The Ministry of Internal Affairs for St. Petersburg and Leningrad region said it was investigating a Saturday incident in which about 30 soccer hooligans fought briefly near a subway station, RIA Novosti reported.
"Around [1 p.m.] police received a report of a group fight at the Chkalov metro station," the ministry said. "Upon arrival, police details found no one present due to the brevity of the conflict."
Preliminary reports indicated it was a melee involving about 30 people, the ministry said.
The official statement said the fight happened in a square across the street from the station and that police are actively looking for participants of the fight.
Soccer fans posting on the Internet said the fight was between backers of the FC Zenit St. Petersburg and Spartak Moscow soccer clubs, with combatants wearing Zenit's blue-white-blue and Spartak's red-and-white, the Russian daily Komsomolskaya Pravda reported.
A witness identified only as Alex said brawlers wore bandages around their fists as makeshift boxing gloves, which usually indicates the involvement of organized "okolofutbolnoy" soccer hooligans.
"Young men, 17 or 19 years old, around 30 of them, were fighting," he told the newspaper. "On their hands were wound bandages. The fight did not last long, and where they went when they left, I don't know."
Police were trying to sort out the circumstances of the mass brawl by interrogating witnesses such as passers-by, employees and vendors in nearby subway kiosks and shops.
The fight was similar to a July 7 conflict in St. Petersburg in which 50 brawlers fought near the Sennaya Sqaure subway station involving fans of Dynamo St. Petersburg -- including the "Nevsky Syndicate" and "Mobile Group" fan clubs -- and Tula Arsenal, Komsomolskaya Pravda said.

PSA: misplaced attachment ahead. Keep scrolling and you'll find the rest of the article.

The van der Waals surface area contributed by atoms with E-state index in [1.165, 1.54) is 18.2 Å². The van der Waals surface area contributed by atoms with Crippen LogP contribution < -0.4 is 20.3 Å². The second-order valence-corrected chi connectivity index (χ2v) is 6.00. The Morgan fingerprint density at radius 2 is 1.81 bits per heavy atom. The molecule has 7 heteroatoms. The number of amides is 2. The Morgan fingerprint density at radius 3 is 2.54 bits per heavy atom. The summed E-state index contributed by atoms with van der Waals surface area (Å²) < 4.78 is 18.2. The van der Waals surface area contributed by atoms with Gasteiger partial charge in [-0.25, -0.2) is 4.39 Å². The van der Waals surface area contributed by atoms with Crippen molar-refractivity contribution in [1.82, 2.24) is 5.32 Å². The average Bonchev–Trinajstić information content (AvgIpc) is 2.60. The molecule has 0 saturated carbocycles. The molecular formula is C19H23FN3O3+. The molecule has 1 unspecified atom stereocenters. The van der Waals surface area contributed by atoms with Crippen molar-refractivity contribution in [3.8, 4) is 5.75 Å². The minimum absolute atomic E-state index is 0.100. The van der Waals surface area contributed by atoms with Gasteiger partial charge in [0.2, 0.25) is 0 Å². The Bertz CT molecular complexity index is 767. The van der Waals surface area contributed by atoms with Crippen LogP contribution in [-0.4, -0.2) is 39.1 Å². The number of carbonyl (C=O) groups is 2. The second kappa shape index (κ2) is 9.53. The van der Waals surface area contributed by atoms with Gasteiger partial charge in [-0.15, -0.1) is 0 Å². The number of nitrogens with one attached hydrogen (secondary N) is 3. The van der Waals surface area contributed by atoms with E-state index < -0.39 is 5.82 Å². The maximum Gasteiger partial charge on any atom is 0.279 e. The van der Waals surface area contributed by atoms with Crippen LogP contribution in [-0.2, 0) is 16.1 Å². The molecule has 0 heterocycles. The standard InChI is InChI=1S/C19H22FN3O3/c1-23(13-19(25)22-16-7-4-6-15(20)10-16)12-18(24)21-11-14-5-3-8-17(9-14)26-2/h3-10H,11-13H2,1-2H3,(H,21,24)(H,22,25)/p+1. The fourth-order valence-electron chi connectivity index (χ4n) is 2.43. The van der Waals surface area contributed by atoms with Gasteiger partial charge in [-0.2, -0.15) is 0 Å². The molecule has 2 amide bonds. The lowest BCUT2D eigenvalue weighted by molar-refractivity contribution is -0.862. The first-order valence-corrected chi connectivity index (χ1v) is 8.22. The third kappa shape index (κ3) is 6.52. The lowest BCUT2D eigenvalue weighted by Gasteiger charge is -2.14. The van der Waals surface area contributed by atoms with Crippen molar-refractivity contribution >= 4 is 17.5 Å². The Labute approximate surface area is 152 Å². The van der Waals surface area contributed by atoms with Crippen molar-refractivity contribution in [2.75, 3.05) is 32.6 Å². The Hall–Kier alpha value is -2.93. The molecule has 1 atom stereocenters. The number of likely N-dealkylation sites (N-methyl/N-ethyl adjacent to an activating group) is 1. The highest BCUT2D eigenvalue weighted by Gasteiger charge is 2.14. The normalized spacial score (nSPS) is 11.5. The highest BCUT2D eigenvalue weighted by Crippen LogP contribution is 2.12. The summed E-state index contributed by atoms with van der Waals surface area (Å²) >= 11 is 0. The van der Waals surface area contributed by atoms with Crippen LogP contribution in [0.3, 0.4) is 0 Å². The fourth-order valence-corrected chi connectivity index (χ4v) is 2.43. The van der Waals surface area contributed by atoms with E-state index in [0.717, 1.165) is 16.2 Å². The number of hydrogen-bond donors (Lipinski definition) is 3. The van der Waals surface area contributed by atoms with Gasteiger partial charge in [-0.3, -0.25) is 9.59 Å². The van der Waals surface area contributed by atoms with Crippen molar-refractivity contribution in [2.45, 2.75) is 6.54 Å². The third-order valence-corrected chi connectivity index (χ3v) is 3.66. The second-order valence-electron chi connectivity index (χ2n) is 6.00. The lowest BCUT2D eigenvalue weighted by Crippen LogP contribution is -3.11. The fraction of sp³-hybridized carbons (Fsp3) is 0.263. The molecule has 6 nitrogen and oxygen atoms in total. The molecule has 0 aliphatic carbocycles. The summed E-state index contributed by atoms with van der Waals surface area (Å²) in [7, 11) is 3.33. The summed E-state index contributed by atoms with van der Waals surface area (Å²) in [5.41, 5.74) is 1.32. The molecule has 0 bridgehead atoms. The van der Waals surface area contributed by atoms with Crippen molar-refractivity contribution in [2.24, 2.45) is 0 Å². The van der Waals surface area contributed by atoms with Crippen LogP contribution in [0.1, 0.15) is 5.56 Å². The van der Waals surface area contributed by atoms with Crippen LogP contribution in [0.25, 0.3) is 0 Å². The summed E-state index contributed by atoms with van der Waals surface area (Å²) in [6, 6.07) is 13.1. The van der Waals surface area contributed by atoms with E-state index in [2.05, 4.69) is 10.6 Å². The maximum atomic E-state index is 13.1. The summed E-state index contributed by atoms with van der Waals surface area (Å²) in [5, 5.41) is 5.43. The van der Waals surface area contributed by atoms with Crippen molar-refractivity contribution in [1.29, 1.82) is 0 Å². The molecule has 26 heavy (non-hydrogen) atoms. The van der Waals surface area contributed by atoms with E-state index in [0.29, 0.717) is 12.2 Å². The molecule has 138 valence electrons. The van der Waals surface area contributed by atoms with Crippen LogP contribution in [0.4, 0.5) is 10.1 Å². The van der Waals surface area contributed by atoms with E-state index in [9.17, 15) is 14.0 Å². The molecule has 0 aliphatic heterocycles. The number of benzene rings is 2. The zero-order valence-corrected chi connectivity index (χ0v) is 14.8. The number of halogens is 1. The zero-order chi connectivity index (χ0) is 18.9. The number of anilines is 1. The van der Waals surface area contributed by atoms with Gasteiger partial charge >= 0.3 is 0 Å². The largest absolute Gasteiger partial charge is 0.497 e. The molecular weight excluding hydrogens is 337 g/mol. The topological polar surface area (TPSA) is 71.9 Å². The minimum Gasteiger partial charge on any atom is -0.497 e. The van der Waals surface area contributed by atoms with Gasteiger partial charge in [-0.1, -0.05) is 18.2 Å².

That battle featured mixed martial arts-style fighting with brawlers wearing makeshift gloved and mouth guards, ending with the arrests of seven people. The detainees were released a day later.
Another brawl broke out in August 2012 at St. Petersburg's Moskovskaya metro station when a crowd of local fans descended on supporters of FC Anzhi Makhachkala, with 50 men beating 16 fans of the Dagestani club. The attackers claimed it was revenge for the 2004 Beslan school hostage crisis, which ended with the deaths of more than 380 people.
The same month saw a similar clash between Zenit and Spartak fans on a St. Petersburg street corner, in which the participants wore no club colors to avoid attracting police attention, the newspaper said. Fifteen people were detained in that incident, but again, all of them were released.
Last month, the Russian Federation Council approved the compiling of "blacklists" of soccer hooligans and toughening penalties for offenders, Interfax reported.
The law provides for fines of up to $450 for violators and a new form of punishment -- an administrative ban on visiting matches for up to seven years for particularly persistent offenders.
Under the new law, the Russian government also approved the rules of conduct for fans and will now maintain a list of people who are prohibited from visiting official sports competitions.
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